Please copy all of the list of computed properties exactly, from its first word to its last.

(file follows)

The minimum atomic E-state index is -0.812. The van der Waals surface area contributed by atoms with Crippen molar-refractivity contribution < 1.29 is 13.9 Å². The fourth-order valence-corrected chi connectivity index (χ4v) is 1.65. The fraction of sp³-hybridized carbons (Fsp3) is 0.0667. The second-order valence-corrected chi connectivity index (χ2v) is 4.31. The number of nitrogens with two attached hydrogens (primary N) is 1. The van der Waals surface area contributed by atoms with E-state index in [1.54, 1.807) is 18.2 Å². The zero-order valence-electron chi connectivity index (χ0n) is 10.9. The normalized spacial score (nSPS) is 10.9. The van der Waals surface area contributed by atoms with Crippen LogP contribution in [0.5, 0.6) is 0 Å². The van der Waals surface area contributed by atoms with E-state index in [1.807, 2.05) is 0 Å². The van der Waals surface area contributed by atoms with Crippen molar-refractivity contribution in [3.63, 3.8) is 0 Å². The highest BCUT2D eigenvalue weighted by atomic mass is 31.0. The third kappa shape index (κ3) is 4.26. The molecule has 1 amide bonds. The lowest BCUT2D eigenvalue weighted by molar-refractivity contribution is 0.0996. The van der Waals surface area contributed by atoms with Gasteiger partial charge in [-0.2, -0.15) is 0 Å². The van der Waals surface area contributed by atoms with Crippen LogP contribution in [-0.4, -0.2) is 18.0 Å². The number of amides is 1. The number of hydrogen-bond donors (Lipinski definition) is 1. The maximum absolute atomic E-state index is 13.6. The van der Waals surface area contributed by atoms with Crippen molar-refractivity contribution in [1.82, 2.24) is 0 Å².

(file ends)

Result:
The minimum atomic E-state index is -0.812. The van der Waals surface area contributed by atoms with Crippen molar-refractivity contribution < 1.29 is 13.9 Å². The fourth-order valence-corrected chi connectivity index (χ4v) is 1.65. The fraction of sp³-hybridized carbons (Fsp3) is 0.0667. The second-order valence-corrected chi connectivity index (χ2v) is 4.31. The number of nitrogens with two attached hydrogens (primary N) is 1. The van der Waals surface area contributed by atoms with E-state index in [1.54, 1.807) is 18.2 Å². The zero-order valence-electron chi connectivity index (χ0n) is 10.9. The normalized spacial score (nSPS) is 10.9. The van der Waals surface area contributed by atoms with Crippen LogP contribution in [0.5, 0.6) is 0 Å². The van der Waals surface area contributed by atoms with E-state index in [1.807, 2.05) is 0 Å². The van der Waals surface area contributed by atoms with Crippen molar-refractivity contribution in [3.63, 3.8) is 0 Å². The highest BCUT2D eigenvalue weighted by atomic mass is 31.0. The third kappa shape index (κ3) is 4.26. The molecule has 1 amide bonds. The lowest BCUT2D eigenvalue weighted by molar-refractivity contribution is 0.0996. The van der Waals surface area contributed by atoms with Gasteiger partial charge in [-0.2, -0.15) is 0 Å². The van der Waals surface area contributed by atoms with Crippen LogP contribution in [-0.4, -0.2) is 18.0 Å². The number of amides is 1. The number of hydrogen-bond donors (Lipinski definition) is 1. The maximum absolute atomic E-state index is 13.6. The van der Waals surface area contributed by atoms with Crippen molar-refractivity contribution in [1.82, 2.24) is 0 Å².